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Rural Health Information Hub

Implementation Challenges

Rural communities may face unique challenges when implementing a tobacco cessation and prevention intervention.

Lack of Anonymity

Some rural tobacco cessation programs report that individuals decline group counseling because they are hesitant to share their experiences with other community members. Maintaining anonymity is especially challenging in small rural communities. One rural program addressed this issue by offering smoking cessation counseling over the phone. Other programs offer in-person individual counseling or refer community members to state quitlines and online cessation services. Some rural clinics find that integrating primary and behavioral care helps address the stigma that may be associated with seeking services for tobacco dependence.


Telephone counseling and quitlines can also help rural communities overcome transportation barriers that limit access to in-person cessation services in healthcare facilities. In addition, some state quitlines send nicotine replacement therapy via mail, which allows rural residents to receive cessation medication without traveling to a prescriber and pharmacy. Cessation services offered through the workplace and community-based organizations can also help eliminate access barriers related to travel.


State-level laws can preempt local governments from passing laws that regulate the sale and use of tobacco, including ordinances that regulate tobacco advertising, mandate tobacco- and smoke-free spaces, restrict youth access to tobacco, and tobacco retailer licensure. The American Medical Association and the Robert Wood Johnson Foundation's SmokeLess States National Tobacco Policy Initiative developed a report that describes how some local governments have addressed preemption in their states.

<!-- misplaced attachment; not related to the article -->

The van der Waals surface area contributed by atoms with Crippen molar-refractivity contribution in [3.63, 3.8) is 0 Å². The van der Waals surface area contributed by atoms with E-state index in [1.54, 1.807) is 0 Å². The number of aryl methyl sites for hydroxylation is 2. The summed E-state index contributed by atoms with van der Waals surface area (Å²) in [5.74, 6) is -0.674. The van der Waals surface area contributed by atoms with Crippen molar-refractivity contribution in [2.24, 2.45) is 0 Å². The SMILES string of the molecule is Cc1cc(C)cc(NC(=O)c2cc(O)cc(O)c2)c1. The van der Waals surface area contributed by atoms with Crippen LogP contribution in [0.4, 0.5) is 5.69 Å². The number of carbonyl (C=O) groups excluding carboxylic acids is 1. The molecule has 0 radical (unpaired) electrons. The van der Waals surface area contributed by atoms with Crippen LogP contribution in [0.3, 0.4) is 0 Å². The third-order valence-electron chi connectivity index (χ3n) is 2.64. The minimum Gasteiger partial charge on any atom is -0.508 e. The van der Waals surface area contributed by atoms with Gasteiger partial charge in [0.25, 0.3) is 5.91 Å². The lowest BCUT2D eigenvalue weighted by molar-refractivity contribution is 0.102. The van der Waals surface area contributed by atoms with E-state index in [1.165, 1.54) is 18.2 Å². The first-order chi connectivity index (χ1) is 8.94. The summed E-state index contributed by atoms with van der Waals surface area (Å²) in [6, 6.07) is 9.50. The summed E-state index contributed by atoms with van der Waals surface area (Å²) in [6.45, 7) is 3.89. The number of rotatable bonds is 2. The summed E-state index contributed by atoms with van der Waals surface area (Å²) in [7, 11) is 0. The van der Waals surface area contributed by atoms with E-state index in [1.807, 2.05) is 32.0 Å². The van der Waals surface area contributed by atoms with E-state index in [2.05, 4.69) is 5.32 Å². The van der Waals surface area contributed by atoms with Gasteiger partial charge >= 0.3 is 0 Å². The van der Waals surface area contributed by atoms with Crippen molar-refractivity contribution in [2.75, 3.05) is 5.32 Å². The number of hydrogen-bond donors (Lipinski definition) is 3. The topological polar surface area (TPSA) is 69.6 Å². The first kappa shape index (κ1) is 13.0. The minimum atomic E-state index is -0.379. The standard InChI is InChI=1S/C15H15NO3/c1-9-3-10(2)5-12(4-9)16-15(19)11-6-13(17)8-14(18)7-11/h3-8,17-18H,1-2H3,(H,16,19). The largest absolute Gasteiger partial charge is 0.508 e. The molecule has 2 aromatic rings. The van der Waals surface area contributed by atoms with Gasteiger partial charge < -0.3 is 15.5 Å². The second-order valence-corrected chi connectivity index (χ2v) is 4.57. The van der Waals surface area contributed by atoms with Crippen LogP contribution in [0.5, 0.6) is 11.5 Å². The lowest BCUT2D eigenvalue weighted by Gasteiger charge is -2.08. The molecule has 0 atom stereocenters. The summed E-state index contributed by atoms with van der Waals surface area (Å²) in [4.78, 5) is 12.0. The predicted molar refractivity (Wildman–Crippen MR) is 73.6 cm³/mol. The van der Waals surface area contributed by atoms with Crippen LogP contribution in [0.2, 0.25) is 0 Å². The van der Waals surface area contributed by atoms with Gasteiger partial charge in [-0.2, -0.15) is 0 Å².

Cultural Ties to Tobacco

Rural communities may have deep cultural ties to tobacco use and production. Some activities linked to rural culture, such as rodeos, hunting, and mining, are associated with tobacco sponsorship or disproportionately high levels of tobacco use. Several rural communities have created tailored tobacco prevention and cessation materials that specifically address the cultural implications of tobacco use:

  • One of many of the cultural-based videos for Down and Dirty focuses on tobacco-free hunting. Other approaches, based on primary research, include strong family ties and the effect of tobacco on younger siblings.
  • As part of the communications effort for the Montana State Quitline, the Department of Health and Human Services created advertisements (Rodeo Carson, Rodeo Charley) that feature rodeo riders promoting tobacco-free living.
  • The Southern Coalfields Tobacco Prevention Network in West Virginia provided tobacco cessation classes at mining sites and creating advertisements promoting tobacco cessation that highlighted the support of local mining companies.

In addition, some rural community members who live in tobacco-producing regions or are involved in raising tobacco themselves may have concerns about the effects of tobacco control on the local economy.